With the American Southwest suffering through a record-setting period of drought, and weather patterns changing all across the world, we need to get more aggressive with technological solutions. California has 840 miles of coastland³. We need to build desalination plants by the bucketful if we have any hope of meeting the increasing demands for water. That means re-evaluating our coastal regulations and finding some sort of medium ground where we can meet the needs of our farmers and populace, while also protecting as much of those threatened species as possible. Easy? Hell no. But it’s sure as shit necessary.

© 2014 Cheri K. Endsley All Rights Reserved.

¹ “Everyone Eats There” by Mark Bittman for the New York Times.

² “Drought: Feds cut water to Central Valley farmers to zero” by Kurtis Alexander for SFGate

³ “List of U.S. states by coastline” on Wikipedia.

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I haven’t had a bath in years.  In certain times in our history, and in certain cultures of the world today, that wouldn’t be such an odd thing.  But you say that in the good ol’ US of A, and people look at you like you’ve just declared underwater basket weaving to be the greatest sport ever conceived.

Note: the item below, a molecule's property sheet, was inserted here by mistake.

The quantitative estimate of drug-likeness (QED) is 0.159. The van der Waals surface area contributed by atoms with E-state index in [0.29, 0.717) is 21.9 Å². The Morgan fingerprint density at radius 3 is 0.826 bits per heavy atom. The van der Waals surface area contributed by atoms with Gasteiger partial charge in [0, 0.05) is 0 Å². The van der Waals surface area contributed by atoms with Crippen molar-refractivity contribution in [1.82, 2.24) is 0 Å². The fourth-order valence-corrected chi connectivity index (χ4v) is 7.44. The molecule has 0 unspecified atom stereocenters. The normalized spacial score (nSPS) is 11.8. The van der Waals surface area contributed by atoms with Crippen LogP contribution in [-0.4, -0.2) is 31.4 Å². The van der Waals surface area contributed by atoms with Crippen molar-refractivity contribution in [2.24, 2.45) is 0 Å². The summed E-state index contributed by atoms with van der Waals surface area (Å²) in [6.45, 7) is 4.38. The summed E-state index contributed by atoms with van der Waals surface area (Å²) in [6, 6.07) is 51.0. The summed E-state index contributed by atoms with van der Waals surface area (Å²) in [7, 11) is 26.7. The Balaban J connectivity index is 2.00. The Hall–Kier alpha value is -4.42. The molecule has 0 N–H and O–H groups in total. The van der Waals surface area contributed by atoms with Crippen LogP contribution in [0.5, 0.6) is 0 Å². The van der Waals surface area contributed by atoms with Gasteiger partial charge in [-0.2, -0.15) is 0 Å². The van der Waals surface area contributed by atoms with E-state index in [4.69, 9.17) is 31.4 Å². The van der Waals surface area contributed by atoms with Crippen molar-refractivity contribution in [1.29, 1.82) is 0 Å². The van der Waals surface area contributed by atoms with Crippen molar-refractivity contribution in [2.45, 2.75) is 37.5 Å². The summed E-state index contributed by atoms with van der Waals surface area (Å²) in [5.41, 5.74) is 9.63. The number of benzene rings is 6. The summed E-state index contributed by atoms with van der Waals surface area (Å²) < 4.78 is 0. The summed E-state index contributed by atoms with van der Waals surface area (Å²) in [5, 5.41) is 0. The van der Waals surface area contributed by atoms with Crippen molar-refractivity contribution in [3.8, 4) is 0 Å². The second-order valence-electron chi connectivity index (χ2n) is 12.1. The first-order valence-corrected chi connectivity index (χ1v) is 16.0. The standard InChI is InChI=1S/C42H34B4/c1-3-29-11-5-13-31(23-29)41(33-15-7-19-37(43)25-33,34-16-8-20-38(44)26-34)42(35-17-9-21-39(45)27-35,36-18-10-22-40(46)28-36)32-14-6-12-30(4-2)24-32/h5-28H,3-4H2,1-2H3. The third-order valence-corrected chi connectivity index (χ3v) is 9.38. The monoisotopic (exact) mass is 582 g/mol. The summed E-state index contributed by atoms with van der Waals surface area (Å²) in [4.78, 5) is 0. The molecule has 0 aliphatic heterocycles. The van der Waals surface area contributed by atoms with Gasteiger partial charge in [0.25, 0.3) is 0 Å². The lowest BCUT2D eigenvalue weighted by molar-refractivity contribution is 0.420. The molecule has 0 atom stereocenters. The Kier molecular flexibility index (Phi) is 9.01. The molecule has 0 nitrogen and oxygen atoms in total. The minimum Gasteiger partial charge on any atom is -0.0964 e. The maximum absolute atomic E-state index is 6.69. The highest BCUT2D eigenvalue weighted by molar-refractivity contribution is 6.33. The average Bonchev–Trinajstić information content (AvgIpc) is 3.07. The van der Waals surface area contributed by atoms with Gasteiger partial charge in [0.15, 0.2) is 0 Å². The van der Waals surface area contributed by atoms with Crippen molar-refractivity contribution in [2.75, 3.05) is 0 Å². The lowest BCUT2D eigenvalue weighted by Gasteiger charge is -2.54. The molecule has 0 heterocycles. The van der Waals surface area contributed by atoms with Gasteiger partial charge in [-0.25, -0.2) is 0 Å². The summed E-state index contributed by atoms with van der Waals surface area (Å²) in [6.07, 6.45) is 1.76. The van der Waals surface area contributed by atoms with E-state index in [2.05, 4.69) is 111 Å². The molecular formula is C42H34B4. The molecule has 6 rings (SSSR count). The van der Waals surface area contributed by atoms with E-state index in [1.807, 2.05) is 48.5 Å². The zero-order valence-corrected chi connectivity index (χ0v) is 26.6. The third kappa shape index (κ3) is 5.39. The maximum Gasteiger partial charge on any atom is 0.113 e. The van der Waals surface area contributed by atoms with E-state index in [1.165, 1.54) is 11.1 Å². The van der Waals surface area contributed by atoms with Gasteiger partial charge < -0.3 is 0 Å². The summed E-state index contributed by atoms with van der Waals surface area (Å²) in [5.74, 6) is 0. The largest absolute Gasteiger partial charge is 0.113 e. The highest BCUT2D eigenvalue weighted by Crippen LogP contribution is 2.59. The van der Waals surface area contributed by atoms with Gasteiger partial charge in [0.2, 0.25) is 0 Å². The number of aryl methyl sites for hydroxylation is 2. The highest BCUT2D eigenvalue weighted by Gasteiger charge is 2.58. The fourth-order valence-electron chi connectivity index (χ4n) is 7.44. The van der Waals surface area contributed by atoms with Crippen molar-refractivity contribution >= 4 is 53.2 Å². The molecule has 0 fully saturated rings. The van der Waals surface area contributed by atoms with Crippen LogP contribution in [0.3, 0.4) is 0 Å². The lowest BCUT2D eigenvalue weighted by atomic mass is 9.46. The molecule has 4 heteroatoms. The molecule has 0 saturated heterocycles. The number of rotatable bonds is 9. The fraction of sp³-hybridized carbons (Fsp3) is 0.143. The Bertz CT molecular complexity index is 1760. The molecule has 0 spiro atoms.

So let me clarify:  we take showers at our house.  Ease of use is the big reason – just hop in, lather up, rinse off and out you go.  No waiting for the tub to fill up, no fighting off the cat who just has to play with the bubbles and inevitably falls in, and no temptation to lean back and fall asleep, to emerge a gigantic prune an hour later.  Another reason is that the bath tubs provided in tract-built SoCal homes are barely big enough to be foot baths for the likes of my husband and me.  We’ve come to the conclusion that what contractors and manufacturers determine to be “normal” sized has actually been measured against the Oompa-Loompas from Willy Wonka and the Chocolate Factory.

The downstairs bathroom has the usual shower/tub combo.  The tub is the “standard” size for a residential home.  That being, about 4.5 feet long by about 1.5 feet wide by about a foot deep.  Go check out your own tub, and you’ll probably come close to this.  Now, find a NFL linebacker and put him in your tub.  Add water.  If you manage to get more than three cups of water in without it overflowing, than your linebacker is too small and probably needs to be traded.  Otherwise, you now have a pretty good idea what it’s like for me and my husband to try and take a bath in something considered “normal” sized.  We look longingly at four-person hot tubs, thinking “Wow. I might actually be able to stretch out in that.”  Note the singular, by the way.